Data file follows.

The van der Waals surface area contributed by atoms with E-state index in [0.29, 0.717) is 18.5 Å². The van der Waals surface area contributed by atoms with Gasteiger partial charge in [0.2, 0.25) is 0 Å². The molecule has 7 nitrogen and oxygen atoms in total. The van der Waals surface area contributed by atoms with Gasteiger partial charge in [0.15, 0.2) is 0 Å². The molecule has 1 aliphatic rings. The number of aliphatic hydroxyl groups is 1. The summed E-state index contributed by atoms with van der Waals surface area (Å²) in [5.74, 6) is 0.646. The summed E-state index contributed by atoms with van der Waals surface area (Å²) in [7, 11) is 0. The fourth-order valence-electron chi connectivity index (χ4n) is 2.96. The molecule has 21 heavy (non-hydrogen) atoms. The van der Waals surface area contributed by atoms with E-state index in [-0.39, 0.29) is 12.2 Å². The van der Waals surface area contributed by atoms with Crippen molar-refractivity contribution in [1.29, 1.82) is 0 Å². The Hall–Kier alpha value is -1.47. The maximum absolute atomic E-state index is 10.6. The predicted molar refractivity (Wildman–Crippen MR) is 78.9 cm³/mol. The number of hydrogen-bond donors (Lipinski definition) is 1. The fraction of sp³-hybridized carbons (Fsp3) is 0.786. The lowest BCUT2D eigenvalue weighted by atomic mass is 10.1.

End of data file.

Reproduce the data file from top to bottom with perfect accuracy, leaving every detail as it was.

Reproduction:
The van der Waals surface area contributed by atoms with E-state index in [0.29, 0.717) is 18.5 Å². The van der Waals surface area contributed by atoms with Gasteiger partial charge in [0.2, 0.25) is 0 Å². The molecule has 7 nitrogen and oxygen atoms in total. The van der Waals surface area contributed by atoms with Gasteiger partial charge in [0.15, 0.2) is 0 Å². The molecule has 1 aliphatic rings. The number of aliphatic hydroxyl groups is 1. The summed E-state index contributed by atoms with van der Waals surface area (Å²) in [5.74, 6) is 0.646. The summed E-state index contributed by atoms with van der Waals surface area (Å²) in [7, 11) is 0. The fourth-order valence-electron chi connectivity index (χ4n) is 2.96. The molecule has 21 heavy (non-hydrogen) atoms. The van der Waals surface area contributed by atoms with E-state index in [-0.39, 0.29) is 12.2 Å². The van der Waals surface area contributed by atoms with Crippen molar-refractivity contribution in [1.29, 1.82) is 0 Å². The Hall–Kier alpha value is -1.47. The maximum absolute atomic E-state index is 10.6. The predicted molar refractivity (Wildman–Crippen MR) is 78.9 cm³/mol. The number of hydrogen-bond donors (Lipinski definition) is 1. The fraction of sp³-hybridized carbons (Fsp3) is 0.786. The lowest BCUT2D eigenvalue weighted by atomic mass is 10.1.